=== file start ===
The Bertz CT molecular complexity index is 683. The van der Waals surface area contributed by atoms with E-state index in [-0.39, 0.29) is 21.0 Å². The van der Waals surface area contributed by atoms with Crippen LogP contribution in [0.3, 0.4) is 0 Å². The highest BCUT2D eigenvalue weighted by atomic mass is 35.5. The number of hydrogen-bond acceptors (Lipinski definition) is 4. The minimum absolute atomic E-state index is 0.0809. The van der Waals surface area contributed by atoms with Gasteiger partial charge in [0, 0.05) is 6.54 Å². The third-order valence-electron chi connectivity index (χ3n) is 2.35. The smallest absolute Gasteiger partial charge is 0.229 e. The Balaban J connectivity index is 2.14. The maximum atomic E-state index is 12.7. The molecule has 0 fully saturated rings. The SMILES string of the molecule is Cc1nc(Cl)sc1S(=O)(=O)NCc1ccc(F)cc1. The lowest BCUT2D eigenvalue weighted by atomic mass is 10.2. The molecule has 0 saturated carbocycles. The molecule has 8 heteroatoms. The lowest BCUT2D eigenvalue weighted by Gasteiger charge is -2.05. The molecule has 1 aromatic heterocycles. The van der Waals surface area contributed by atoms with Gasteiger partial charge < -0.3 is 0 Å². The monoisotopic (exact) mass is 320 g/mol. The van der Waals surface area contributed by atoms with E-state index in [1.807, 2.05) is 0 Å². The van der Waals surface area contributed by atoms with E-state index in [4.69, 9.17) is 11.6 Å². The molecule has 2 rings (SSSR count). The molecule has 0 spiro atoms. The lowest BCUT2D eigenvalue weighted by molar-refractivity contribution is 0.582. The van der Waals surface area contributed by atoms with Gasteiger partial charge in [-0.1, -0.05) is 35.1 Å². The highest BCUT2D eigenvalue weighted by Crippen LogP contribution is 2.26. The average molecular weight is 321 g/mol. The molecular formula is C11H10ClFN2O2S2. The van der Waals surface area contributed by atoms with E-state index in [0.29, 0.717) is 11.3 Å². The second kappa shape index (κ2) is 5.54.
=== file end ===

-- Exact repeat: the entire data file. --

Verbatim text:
The Bertz CT molecular complexity index is 683. The van der Waals surface area contributed by atoms with E-state index in [-0.39, 0.29) is 21.0 Å². The van der Waals surface area contributed by atoms with Crippen LogP contribution in [0.3, 0.4) is 0 Å². The highest BCUT2D eigenvalue weighted by atomic mass is 35.5. The number of hydrogen-bond acceptors (Lipinski definition) is 4. The minimum absolute atomic E-state index is 0.0809. The van der Waals surface area contributed by atoms with Gasteiger partial charge in [0, 0.05) is 6.54 Å². The third-order valence-electron chi connectivity index (χ3n) is 2.35. The smallest absolute Gasteiger partial charge is 0.229 e. The Balaban J connectivity index is 2.14. The maximum atomic E-state index is 12.7. The molecule has 0 fully saturated rings. The SMILES string of the molecule is Cc1nc(Cl)sc1S(=O)(=O)NCc1ccc(F)cc1. The lowest BCUT2D eigenvalue weighted by atomic mass is 10.2. The molecule has 0 saturated carbocycles. The molecule has 8 heteroatoms. The lowest BCUT2D eigenvalue weighted by Gasteiger charge is -2.05. The molecule has 1 aromatic heterocycles. The van der Waals surface area contributed by atoms with Gasteiger partial charge < -0.3 is 0 Å². The monoisotopic (exact) mass is 320 g/mol. The van der Waals surface area contributed by atoms with E-state index in [1.807, 2.05) is 0 Å². The van der Waals surface area contributed by atoms with E-state index in [4.69, 9.17) is 11.6 Å². The molecule has 2 rings (SSSR count). The molecule has 0 spiro atoms. The lowest BCUT2D eigenvalue weighted by molar-refractivity contribution is 0.582. The van der Waals surface area contributed by atoms with Gasteiger partial charge in [-0.1, -0.05) is 35.1 Å². The highest BCUT2D eigenvalue weighted by Crippen LogP contribution is 2.26. The average molecular weight is 321 g/mol. The molecular formula is C11H10ClFN2O2S2. The van der Waals surface area contributed by atoms with E-state index in [0.29, 0.717) is 11.3 Å². The second kappa shape index (κ2) is 5.54.